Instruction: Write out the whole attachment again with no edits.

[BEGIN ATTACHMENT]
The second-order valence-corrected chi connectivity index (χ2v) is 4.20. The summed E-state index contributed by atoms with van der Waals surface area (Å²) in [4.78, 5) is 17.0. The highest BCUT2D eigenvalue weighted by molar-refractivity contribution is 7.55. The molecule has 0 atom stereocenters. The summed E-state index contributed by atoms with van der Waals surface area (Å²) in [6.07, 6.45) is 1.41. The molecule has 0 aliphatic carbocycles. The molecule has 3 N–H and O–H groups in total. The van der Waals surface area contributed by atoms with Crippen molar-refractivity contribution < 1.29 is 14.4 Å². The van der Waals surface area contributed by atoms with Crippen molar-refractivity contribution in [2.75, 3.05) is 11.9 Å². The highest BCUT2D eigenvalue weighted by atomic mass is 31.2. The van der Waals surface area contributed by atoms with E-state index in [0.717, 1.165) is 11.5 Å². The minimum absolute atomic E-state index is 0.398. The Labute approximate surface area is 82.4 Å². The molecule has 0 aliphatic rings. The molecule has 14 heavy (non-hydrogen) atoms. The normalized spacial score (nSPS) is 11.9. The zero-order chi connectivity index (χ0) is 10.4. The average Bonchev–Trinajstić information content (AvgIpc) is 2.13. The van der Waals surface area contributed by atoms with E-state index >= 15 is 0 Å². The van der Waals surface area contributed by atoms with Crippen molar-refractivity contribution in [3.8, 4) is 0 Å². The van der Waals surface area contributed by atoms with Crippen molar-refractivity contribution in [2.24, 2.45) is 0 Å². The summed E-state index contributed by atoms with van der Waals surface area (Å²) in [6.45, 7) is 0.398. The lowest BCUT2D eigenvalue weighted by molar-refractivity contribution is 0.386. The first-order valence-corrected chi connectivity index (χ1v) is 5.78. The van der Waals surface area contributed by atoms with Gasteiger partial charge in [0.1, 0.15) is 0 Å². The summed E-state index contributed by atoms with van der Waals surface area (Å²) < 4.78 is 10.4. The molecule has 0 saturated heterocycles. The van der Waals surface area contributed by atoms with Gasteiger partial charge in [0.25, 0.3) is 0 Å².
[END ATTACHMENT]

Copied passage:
The second-order valence-corrected chi connectivity index (χ2v) is 4.20. The summed E-state index contributed by atoms with van der Waals surface area (Å²) in [4.78, 5) is 17.0. The highest BCUT2D eigenvalue weighted by molar-refractivity contribution is 7.55. The molecule has 0 atom stereocenters. The summed E-state index contributed by atoms with van der Waals surface area (Å²) in [6.07, 6.45) is 1.41. The molecule has 0 aliphatic carbocycles. The molecule has 3 N–H and O–H groups in total. The van der Waals surface area contributed by atoms with Crippen molar-refractivity contribution < 1.29 is 14.4 Å². The van der Waals surface area contributed by atoms with Crippen molar-refractivity contribution in [2.75, 3.05) is 11.9 Å². The highest BCUT2D eigenvalue weighted by atomic mass is 31.2. The van der Waals surface area contributed by atoms with E-state index in [0.717, 1.165) is 11.5 Å². The minimum absolute atomic E-state index is 0.398. The Labute approximate surface area is 82.4 Å². The molecule has 0 aliphatic rings. The molecule has 14 heavy (non-hydrogen) atoms. The normalized spacial score (nSPS) is 11.9. The zero-order chi connectivity index (χ0) is 10.4. The average Bonchev–Trinajstić information content (AvgIpc) is 2.13. The van der Waals surface area contributed by atoms with E-state index >= 15 is 0 Å². The van der Waals surface area contributed by atoms with Crippen molar-refractivity contribution in [3.8, 4) is 0 Å². The van der Waals surface area contributed by atoms with Crippen molar-refractivity contribution in [2.24, 2.45) is 0 Å². The summed E-state index contributed by atoms with van der Waals surface area (Å²) in [6.45, 7) is 0.398. The lowest BCUT2D eigenvalue weighted by molar-refractivity contribution is 0.386. The first-order valence-corrected chi connectivity index (χ1v) is 5.78. The van der Waals surface area contributed by atoms with Gasteiger partial charge in [0.1, 0.15) is 0 Å². The summed E-state index contributed by atoms with van der Waals surface area (Å²) < 4.78 is 10.4. The molecule has 0 saturated heterocycles. The van der Waals surface area contributed by atoms with Gasteiger partial charge in [0.25, 0.3) is 0 Å².